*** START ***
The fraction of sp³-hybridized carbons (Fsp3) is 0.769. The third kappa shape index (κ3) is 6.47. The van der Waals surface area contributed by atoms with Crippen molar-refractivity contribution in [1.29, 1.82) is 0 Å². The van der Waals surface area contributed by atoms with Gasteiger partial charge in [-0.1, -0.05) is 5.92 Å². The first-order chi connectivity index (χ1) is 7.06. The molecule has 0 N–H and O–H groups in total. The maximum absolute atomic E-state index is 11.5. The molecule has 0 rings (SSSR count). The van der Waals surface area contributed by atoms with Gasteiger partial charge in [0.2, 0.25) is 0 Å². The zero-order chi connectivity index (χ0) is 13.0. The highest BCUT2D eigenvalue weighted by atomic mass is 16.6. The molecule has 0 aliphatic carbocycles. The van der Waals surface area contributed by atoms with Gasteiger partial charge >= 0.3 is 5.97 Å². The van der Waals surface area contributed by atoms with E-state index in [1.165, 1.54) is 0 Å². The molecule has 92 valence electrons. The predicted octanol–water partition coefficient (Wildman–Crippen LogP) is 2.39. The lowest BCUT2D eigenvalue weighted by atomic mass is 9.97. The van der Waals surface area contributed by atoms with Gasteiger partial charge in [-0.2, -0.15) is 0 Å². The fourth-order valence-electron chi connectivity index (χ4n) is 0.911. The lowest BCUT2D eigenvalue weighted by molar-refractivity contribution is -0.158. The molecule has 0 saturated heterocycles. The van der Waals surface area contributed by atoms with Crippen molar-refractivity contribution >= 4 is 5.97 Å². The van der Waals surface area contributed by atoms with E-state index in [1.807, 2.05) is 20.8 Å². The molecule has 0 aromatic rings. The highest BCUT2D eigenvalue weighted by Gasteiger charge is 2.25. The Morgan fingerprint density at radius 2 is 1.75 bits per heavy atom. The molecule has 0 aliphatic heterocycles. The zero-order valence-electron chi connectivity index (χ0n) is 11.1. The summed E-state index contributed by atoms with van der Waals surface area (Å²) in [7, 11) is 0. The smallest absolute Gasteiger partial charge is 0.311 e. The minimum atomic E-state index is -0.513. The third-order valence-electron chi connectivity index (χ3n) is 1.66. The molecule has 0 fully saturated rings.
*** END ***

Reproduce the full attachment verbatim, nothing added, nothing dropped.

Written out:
The fraction of sp³-hybridized carbons (Fsp3) is 0.769. The third kappa shape index (κ3) is 6.47. The van der Waals surface area contributed by atoms with Crippen molar-refractivity contribution in [1.29, 1.82) is 0 Å². The van der Waals surface area contributed by atoms with Gasteiger partial charge in [-0.1, -0.05) is 5.92 Å². The first-order chi connectivity index (χ1) is 7.06. The molecule has 0 N–H and O–H groups in total. The maximum absolute atomic E-state index is 11.5. The molecule has 0 rings (SSSR count). The van der Waals surface area contributed by atoms with Gasteiger partial charge in [0.2, 0.25) is 0 Å². The zero-order chi connectivity index (χ0) is 13.0. The highest BCUT2D eigenvalue weighted by atomic mass is 16.6. The molecule has 0 aliphatic carbocycles. The van der Waals surface area contributed by atoms with Gasteiger partial charge >= 0.3 is 5.97 Å². The van der Waals surface area contributed by atoms with E-state index in [1.165, 1.54) is 0 Å². The molecule has 92 valence electrons. The predicted octanol–water partition coefficient (Wildman–Crippen LogP) is 2.39. The lowest BCUT2D eigenvalue weighted by atomic mass is 9.97. The van der Waals surface area contributed by atoms with Gasteiger partial charge in [-0.2, -0.15) is 0 Å². The fourth-order valence-electron chi connectivity index (χ4n) is 0.911. The lowest BCUT2D eigenvalue weighted by molar-refractivity contribution is -0.158. The molecule has 0 saturated heterocycles. The van der Waals surface area contributed by atoms with Crippen molar-refractivity contribution >= 4 is 5.97 Å². The van der Waals surface area contributed by atoms with E-state index in [1.807, 2.05) is 20.8 Å². The molecule has 0 aromatic rings. The highest BCUT2D eigenvalue weighted by Gasteiger charge is 2.25. The Morgan fingerprint density at radius 2 is 1.75 bits per heavy atom. The molecule has 0 aliphatic heterocycles. The zero-order valence-electron chi connectivity index (χ0n) is 11.1. The summed E-state index contributed by atoms with van der Waals surface area (Å²) in [7, 11) is 0. The smallest absolute Gasteiger partial charge is 0.311 e. The minimum atomic E-state index is -0.513. The third-order valence-electron chi connectivity index (χ3n) is 1.66. The molecule has 0 fully saturated rings.